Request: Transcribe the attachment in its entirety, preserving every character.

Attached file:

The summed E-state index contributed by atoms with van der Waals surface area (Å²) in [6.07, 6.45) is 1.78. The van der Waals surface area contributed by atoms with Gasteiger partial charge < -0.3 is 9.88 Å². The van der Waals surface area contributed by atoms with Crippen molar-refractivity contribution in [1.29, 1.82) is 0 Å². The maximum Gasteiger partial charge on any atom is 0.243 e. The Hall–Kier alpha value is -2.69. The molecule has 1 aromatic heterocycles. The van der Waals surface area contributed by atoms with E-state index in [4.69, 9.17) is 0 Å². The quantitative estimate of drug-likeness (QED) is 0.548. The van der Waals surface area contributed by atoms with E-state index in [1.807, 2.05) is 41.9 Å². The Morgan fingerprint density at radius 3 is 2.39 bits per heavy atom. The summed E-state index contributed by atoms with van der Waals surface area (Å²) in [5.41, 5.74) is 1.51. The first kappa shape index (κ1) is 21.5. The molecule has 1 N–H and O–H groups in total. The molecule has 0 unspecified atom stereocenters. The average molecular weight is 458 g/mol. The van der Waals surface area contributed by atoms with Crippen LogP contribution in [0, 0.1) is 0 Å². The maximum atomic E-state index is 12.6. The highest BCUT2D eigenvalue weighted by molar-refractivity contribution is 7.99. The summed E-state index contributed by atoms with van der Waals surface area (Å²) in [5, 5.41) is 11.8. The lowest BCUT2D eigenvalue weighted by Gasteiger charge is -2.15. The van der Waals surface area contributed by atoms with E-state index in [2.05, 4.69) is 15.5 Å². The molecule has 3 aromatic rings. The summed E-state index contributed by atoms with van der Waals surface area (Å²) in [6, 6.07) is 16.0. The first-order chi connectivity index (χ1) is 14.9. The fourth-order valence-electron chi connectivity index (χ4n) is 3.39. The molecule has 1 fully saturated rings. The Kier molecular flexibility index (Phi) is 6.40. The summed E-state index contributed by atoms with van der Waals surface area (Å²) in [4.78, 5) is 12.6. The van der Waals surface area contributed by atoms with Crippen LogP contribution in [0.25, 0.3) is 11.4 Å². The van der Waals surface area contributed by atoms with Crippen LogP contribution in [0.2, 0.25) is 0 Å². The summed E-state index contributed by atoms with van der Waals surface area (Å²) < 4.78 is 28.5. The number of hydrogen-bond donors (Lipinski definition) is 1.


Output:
The summed E-state index contributed by atoms with van der Waals surface area (Å²) in [6.07, 6.45) is 1.78. The van der Waals surface area contributed by atoms with Gasteiger partial charge < -0.3 is 9.88 Å². The van der Waals surface area contributed by atoms with Crippen molar-refractivity contribution in [1.29, 1.82) is 0 Å². The maximum Gasteiger partial charge on any atom is 0.243 e. The Hall–Kier alpha value is -2.69. The molecule has 1 aromatic heterocycles. The van der Waals surface area contributed by atoms with E-state index in [4.69, 9.17) is 0 Å². The quantitative estimate of drug-likeness (QED) is 0.548. The van der Waals surface area contributed by atoms with E-state index in [1.807, 2.05) is 41.9 Å². The Morgan fingerprint density at radius 3 is 2.39 bits per heavy atom. The summed E-state index contributed by atoms with van der Waals surface area (Å²) in [5.41, 5.74) is 1.51. The first kappa shape index (κ1) is 21.5. The molecule has 1 N–H and O–H groups in total. The molecule has 0 unspecified atom stereocenters. The average molecular weight is 458 g/mol. The van der Waals surface area contributed by atoms with Crippen LogP contribution in [0, 0.1) is 0 Å². The maximum atomic E-state index is 12.6. The highest BCUT2D eigenvalue weighted by molar-refractivity contribution is 7.99. The summed E-state index contributed by atoms with van der Waals surface area (Å²) in [5, 5.41) is 11.8. The lowest BCUT2D eigenvalue weighted by Gasteiger charge is -2.15. The van der Waals surface area contributed by atoms with E-state index in [2.05, 4.69) is 15.5 Å². The molecule has 3 aromatic rings. The summed E-state index contributed by atoms with van der Waals surface area (Å²) in [6, 6.07) is 16.0. The first-order chi connectivity index (χ1) is 14.9. The fourth-order valence-electron chi connectivity index (χ4n) is 3.39. The molecule has 1 fully saturated rings. The Kier molecular flexibility index (Phi) is 6.40. The summed E-state index contributed by atoms with van der Waals surface area (Å²) in [4.78, 5) is 12.6. The van der Waals surface area contributed by atoms with Crippen LogP contribution in [0.25, 0.3) is 11.4 Å². The van der Waals surface area contributed by atoms with Crippen LogP contribution in [0.2, 0.25) is 0 Å². The summed E-state index contributed by atoms with van der Waals surface area (Å²) < 4.78 is 28.5. The number of hydrogen-bond donors (Lipinski definition) is 1.